In Dawe v. The Equitable Life Insurance Company of Canada, the Ontario Court of Appeal held that, absent exceptional circumstances, the presumptive ceiling for reasonable notice is 24 months.
In Dawe, the plaintiff was a Senior Vice President of an insurance company and was terminated after 37 years of employment without cause, following a minor dispute relating to the purchase and use of promotional sporting event tickets. As a result, the plaintiff sued his employer for wrongful dismissal.
Both the plaintiff and his employer moved for partial summary judgment on two issues: (1) the calculation of the proper notice period, and (2) the plaintiff’s entitlement to his employer’s bonus plan, at para 4.
The plaintiff was successful on the motion for partial summary judgment and the motion judge determined that 30 months was the appropriate notice period and that the plaintiff was entitled to his bonus during this period.
In rendering this decision, the motion judge noted that given the plaintiff’s advanced age and the lack of comparable employment opportunities available to him, “…this case warranted a minimum 36 month notice period”; however, the motion judge ultimately accepted the plaintiff’s position that he was entitled to 30 months, at paras 36-37.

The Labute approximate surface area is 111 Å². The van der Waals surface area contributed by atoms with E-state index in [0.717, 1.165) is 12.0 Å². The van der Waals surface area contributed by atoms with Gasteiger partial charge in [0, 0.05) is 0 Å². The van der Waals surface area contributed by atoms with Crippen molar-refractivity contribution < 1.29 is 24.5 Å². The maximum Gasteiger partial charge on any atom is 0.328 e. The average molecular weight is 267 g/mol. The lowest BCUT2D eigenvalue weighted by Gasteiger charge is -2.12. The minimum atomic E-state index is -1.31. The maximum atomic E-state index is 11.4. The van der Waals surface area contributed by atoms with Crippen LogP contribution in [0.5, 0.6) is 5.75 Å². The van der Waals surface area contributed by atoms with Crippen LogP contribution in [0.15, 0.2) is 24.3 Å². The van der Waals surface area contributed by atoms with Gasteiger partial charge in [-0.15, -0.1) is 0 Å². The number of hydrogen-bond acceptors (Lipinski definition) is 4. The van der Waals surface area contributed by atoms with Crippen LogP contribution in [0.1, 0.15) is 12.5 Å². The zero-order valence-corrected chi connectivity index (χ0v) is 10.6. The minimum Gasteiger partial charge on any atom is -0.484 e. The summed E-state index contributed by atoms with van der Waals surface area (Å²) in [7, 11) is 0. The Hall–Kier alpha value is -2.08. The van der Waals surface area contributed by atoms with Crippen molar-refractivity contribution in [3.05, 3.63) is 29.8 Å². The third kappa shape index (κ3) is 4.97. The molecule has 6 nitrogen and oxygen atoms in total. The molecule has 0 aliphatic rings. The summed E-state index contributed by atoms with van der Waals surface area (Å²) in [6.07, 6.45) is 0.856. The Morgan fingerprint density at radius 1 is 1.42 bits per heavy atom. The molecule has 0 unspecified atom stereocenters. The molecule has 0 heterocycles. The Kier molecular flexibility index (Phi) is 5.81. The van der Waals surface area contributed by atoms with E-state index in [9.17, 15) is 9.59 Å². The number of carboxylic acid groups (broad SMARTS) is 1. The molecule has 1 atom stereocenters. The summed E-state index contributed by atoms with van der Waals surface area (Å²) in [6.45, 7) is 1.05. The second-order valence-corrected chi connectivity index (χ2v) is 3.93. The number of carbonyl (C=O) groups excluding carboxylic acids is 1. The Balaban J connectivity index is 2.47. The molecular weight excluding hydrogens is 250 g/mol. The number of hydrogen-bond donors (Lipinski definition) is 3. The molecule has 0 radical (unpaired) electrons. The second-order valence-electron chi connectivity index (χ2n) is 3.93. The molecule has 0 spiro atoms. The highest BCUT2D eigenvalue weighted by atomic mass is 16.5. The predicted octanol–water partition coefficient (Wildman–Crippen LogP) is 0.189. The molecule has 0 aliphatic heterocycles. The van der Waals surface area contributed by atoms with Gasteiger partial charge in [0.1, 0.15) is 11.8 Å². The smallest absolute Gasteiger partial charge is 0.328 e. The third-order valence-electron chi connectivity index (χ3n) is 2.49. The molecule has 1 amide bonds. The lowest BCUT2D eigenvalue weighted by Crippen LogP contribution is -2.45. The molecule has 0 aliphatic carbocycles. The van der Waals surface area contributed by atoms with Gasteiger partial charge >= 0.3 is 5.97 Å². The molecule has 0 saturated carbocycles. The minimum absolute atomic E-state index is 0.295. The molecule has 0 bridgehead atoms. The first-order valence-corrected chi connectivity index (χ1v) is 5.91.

In ruling that the plaintiff was only entitled to reasonable notice of 24 months, the Ontario Court of Appeal reaffirmed that: the determination of what constitutes reasonable notice is “case-specific” and, while there is “no absolute upper limit or ‘cap’ on what constitutes reasonable notice, generally only exceptional circumstances will support a base notice period in excess of 24 months, at para 31.
In determining the plaintiff’s entitlement to his bonus, the Ontario Court of Appeal held that the bonus plan was not discretionary, but rather, it was an integral part of the plaintiff’s executive compensation plan, at para 50.
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